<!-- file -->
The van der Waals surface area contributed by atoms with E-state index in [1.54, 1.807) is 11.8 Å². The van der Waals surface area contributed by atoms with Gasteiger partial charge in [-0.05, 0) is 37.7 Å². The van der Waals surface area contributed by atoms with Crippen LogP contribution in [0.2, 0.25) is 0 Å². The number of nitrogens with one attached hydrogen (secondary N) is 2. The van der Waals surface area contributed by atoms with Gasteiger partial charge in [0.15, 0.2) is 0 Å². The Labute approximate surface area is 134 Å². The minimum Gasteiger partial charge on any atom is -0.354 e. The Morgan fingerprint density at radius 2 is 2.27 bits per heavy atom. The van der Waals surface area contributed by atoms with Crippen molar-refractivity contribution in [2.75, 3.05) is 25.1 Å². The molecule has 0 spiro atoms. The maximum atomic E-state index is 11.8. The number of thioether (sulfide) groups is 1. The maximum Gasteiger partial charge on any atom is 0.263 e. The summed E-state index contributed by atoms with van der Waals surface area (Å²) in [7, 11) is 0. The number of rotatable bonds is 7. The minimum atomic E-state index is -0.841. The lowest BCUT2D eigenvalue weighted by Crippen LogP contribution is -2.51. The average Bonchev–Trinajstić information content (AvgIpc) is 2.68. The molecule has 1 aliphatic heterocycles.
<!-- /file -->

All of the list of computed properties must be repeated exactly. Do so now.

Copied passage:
The van der Waals surface area contributed by atoms with E-state index in [1.54, 1.807) is 11.8 Å². The van der Waals surface area contributed by atoms with Gasteiger partial charge in [-0.05, 0) is 37.7 Å². The van der Waals surface area contributed by atoms with Crippen LogP contribution in [0.2, 0.25) is 0 Å². The number of nitrogens with one attached hydrogen (secondary N) is 2. The van der Waals surface area contributed by atoms with Gasteiger partial charge in [0.15, 0.2) is 0 Å². The Labute approximate surface area is 134 Å². The minimum Gasteiger partial charge on any atom is -0.354 e. The Morgan fingerprint density at radius 2 is 2.27 bits per heavy atom. The van der Waals surface area contributed by atoms with Crippen molar-refractivity contribution in [2.75, 3.05) is 25.1 Å². The molecule has 0 spiro atoms. The maximum atomic E-state index is 11.8. The number of thioether (sulfide) groups is 1. The maximum Gasteiger partial charge on any atom is 0.263 e. The summed E-state index contributed by atoms with van der Waals surface area (Å²) in [7, 11) is 0. The number of rotatable bonds is 7. The minimum atomic E-state index is -0.841. The lowest BCUT2D eigenvalue weighted by Crippen LogP contribution is -2.51. The average Bonchev–Trinajstić information content (AvgIpc) is 2.68. The molecule has 1 aliphatic heterocycles.